Director – Kevin Greutert, Screenplay – Jared Rivet, Producer – Tommy Alastra, Photography – Andrew Russo, Music – Anton Sanko, Visual Effects – Tunnel Post, Special Effects Supervisor – Matt Hall, Makeup Effects – Jim Ojala, Production Design – Celine Diano. Production Company – Tommy Alastra Productions/Tentpolster.
Deborah Kara Unger (Kathy Powell), Stephen Dorff (Jimmy Levine), Johnathon Schaech (Andrew Powell), Ben Sullivan (Justin Powell), Nick Roux (Campbell Powell), Chelsea Ricketts (Samantha)
1983. Andrew Powell and his estranged wife Kathy have hired cult deprogrammer Jimmy Levine to snatch their son Justin back from the clutches of a cult. Justin is brought to their cabin where Jimmy has gathered Andrew, Kathy, their other son Campbell and Justin’s girlfriend Samantha in an effort to get through to him. Kept tied up, Justin insists his name is Xanatos and spits contempt on all their attempts to get through to him. As night comes, they realise that members of the cult have followed them there. Dressed in animal masks, the cult surround the cabin and begin an assault where they are prepared to kill the family to get Justin back.
Jackals was the fifth directorial film for Kevin Greutert. Greutert emerged as an editor on the Saw series, cutting each of the first five films and then graduating to director with Saw VI (2009) and Saw 3D (2010). With the end of the series’ original run, Greutert moved on to make the original ghost story Jessabelle (2014) and the clairvoyance film Visions (2015) for Blumhouse. With Jackals, Greutert has signed up to work with independent producer Tommy Alastra.
I have not been impressed with any of Kevin Greutert’s previous films so I didn’t have any high expectations when I sat down to watch Jackals. That said, I ended up being pleasantly surprised for the most part. Greutert is making a film about a sinister cult – we have had plenty of these before both in fiction and real world examples. He does not offer any particular new insight into cult behaviour – indeed, the cult members are made as anonymous as possible, hidden behind animal masks for the runtime, and the cult are not even given a name, let alone we told what they believe in.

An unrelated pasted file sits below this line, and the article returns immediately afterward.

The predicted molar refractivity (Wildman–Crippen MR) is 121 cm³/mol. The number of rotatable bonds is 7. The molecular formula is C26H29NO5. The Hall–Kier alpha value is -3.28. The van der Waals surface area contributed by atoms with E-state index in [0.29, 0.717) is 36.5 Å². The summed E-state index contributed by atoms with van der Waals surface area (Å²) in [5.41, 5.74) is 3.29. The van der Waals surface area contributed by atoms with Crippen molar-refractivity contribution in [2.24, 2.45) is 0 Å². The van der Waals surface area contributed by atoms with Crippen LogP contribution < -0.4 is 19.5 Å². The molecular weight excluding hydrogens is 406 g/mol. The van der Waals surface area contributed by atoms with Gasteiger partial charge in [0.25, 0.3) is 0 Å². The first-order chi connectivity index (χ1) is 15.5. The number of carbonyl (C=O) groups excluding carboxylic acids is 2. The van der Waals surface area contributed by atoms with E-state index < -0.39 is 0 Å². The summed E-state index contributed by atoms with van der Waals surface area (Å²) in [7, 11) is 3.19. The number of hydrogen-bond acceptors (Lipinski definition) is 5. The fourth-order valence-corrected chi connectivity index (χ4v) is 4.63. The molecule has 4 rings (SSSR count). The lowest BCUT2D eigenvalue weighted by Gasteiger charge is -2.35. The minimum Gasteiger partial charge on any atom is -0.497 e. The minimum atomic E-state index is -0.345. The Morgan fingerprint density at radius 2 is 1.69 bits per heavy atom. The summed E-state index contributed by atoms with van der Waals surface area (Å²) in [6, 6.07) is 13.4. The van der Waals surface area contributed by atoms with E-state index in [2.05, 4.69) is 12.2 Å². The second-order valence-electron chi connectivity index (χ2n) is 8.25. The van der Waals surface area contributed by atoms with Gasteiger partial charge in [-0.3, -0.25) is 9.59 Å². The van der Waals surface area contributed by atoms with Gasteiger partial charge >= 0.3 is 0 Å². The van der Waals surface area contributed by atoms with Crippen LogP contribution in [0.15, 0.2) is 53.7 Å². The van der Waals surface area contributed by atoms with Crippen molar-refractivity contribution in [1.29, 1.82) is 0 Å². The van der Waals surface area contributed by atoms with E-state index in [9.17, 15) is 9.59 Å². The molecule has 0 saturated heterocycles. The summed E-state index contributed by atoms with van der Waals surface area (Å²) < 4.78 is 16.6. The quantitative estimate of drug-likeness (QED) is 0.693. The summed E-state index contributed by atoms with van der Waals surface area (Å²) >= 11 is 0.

However, what Greutert does do is throw dramatic expectations on their head with several twists that end up catching our attention – like the opening scene where Ben Sullivan is abducted by masked men in a van, which cuts back to Deborah Kara Unger and family anxiously waiting at home where he are led to think they are concerned about the failure of the abducted ones to return, before the van comes up the drive and we realises that this is not an abduction but a cult deprogramming operation. Another big jolt comes with the killing of Stephen Dorff, the second-billed cast member, only 37 minutes into the show.
Of course, the one film we are reminded of with the set-up of a group of people at siege in a home from mysterious attackers hidden behind animal masks is The Strangers (2008). This association becomes overt but Kevin Gerutert still does a reasonable job of maintaining the tension once the cult arrives. None more so than ominous images of the cult members standing outside by the child’s swing, outlined by light from behind as the horn section announces them on the soundtrack with a stentorious blare. Greutert does a fair and reasonable job in maintaining the tension of their attacks, the divisions of those within the house and gleeful insanity of Ben Sullivan as he taunts all their efforts. Jackals is not a great or hugely original film but it is one where Kevin Greutert does hold the tension up fairly well.